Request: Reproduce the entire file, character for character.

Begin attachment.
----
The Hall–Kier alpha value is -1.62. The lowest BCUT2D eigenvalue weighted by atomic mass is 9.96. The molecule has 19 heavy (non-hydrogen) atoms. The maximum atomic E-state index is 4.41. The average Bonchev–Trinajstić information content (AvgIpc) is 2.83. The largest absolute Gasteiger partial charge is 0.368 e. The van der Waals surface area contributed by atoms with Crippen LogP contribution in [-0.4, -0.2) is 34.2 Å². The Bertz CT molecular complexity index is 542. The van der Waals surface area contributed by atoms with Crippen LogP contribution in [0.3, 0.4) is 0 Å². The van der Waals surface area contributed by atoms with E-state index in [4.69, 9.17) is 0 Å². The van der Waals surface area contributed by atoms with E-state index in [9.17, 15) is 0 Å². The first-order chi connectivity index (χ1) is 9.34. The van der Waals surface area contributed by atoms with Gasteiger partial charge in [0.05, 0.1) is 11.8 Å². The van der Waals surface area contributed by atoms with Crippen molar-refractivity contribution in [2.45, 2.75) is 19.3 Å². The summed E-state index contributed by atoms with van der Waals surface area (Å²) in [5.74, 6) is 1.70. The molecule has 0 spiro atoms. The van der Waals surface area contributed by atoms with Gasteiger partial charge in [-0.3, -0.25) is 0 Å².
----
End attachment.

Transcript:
The Hall–Kier alpha value is -1.62. The lowest BCUT2D eigenvalue weighted by atomic mass is 9.96. The molecule has 19 heavy (non-hydrogen) atoms. The maximum atomic E-state index is 4.41. The average Bonchev–Trinajstić information content (AvgIpc) is 2.83. The largest absolute Gasteiger partial charge is 0.368 e. The van der Waals surface area contributed by atoms with Crippen LogP contribution in [-0.4, -0.2) is 34.2 Å². The Bertz CT molecular complexity index is 542. The van der Waals surface area contributed by atoms with Crippen LogP contribution in [0.3, 0.4) is 0 Å². The van der Waals surface area contributed by atoms with E-state index in [4.69, 9.17) is 0 Å². The van der Waals surface area contributed by atoms with E-state index in [9.17, 15) is 0 Å². The first-order chi connectivity index (χ1) is 9.34. The van der Waals surface area contributed by atoms with Gasteiger partial charge in [0.05, 0.1) is 11.8 Å². The van der Waals surface area contributed by atoms with Crippen molar-refractivity contribution in [2.45, 2.75) is 19.3 Å². The summed E-state index contributed by atoms with van der Waals surface area (Å²) in [5.74, 6) is 1.70. The molecule has 0 spiro atoms. The van der Waals surface area contributed by atoms with Gasteiger partial charge in [-0.3, -0.25) is 0 Å².